In [16]:

df.corr()['price'].sort_values()

Out[16]:

zipcode         -0.053203
long             0.021626
condition        0.036362
yr_built         0.054012
sqft_lot15       0.082447
sqft_lot         0.089661
yr_renovated     0.126434
floors           0.256794
waterfront       0.266369
lat              0.307003
bedrooms         0.308797
sqft_basement    0.323816
view             0.397293
bathrooms        0.525738
sqft_living15    0.585379
sqft_above       0.605567
grade            0.667434
sqft_living      0.702035
price            1.000000
Name: price, dtype: float64

Module 4: Model Development

We can Fit a linear regression model using the longitude feature 'long' and caculate the R^2.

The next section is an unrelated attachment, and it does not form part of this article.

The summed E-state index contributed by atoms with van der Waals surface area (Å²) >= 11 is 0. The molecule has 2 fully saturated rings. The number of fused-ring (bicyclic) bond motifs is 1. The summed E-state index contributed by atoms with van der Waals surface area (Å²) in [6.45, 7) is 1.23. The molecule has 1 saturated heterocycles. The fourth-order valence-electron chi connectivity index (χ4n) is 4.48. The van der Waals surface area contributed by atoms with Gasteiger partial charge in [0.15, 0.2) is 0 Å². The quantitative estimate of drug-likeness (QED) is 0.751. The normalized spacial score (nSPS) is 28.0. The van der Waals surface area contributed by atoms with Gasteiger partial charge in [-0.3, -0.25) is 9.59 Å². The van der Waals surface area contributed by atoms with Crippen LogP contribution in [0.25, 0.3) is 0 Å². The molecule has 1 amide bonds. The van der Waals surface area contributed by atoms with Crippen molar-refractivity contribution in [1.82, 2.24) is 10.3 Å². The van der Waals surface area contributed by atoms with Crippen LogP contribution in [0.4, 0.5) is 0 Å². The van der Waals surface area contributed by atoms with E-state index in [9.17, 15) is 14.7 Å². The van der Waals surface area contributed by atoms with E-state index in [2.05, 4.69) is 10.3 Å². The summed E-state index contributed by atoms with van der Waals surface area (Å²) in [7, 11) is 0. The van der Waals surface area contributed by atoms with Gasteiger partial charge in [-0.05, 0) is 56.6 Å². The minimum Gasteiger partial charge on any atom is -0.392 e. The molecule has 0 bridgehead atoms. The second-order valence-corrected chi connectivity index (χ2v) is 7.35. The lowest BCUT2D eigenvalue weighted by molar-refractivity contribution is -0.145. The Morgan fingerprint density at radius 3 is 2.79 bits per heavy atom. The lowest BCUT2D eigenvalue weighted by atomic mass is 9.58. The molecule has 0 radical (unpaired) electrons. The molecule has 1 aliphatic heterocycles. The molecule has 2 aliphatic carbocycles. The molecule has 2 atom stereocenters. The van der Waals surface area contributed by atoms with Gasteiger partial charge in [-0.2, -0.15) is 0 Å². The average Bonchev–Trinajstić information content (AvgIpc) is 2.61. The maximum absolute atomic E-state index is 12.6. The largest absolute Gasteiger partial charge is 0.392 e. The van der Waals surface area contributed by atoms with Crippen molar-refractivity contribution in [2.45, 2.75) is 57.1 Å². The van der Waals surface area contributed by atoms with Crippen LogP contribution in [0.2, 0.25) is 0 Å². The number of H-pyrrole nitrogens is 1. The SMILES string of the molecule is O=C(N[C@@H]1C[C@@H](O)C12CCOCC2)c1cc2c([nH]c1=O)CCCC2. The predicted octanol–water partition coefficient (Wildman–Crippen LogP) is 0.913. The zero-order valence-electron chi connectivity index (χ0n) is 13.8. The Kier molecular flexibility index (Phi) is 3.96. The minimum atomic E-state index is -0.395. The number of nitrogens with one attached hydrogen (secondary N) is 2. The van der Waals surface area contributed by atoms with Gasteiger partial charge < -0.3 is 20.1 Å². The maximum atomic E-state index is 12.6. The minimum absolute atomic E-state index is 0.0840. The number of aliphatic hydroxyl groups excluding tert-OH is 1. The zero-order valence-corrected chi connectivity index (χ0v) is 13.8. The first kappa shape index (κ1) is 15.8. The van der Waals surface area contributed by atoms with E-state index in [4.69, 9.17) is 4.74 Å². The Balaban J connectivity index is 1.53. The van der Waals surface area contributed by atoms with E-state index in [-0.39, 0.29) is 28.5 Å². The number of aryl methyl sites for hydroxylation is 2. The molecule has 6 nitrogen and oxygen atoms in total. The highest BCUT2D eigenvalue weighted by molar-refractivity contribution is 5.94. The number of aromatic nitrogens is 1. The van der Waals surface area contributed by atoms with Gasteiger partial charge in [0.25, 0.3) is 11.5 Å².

In [17]:

X = df[['long']]
Y = df['price']
lm = LinearRegression()
lm.fit(X,Y)
lm.score(X, Y)

Out[17]:

0.00046769430149007363

Question 6

Fit a linear regression model to predict the 'price' using the feature 'sqft_living' then calculate the R^2. Take a screenshot of your code and the value of the R^2.

In [18]:

X1 = df[['sqft_living']]
Y1 = df['price']
lm = LinearRegression()
lm
lm.fit(X1,Y1)
lm.score(X1, Y1)

Out[18]:

0.4928532179037931

Question 7

Fit a linear regression model to predict the 'price' using the list of features:

In [19]:

features =["floors", "waterfront","lat" ,"bedrooms" ,"sqft_basement" ,"view" ,"bathrooms","sqft_living15","sqft_above","grade","sqft_living"]     

Then calculate the R^2. Take a screenshot of your code.

In [20]:

X2 = df[features]
Y2 = df['price']
lm.fit(X2,Y2)
lm.score(X2,Y2)

Out[20]: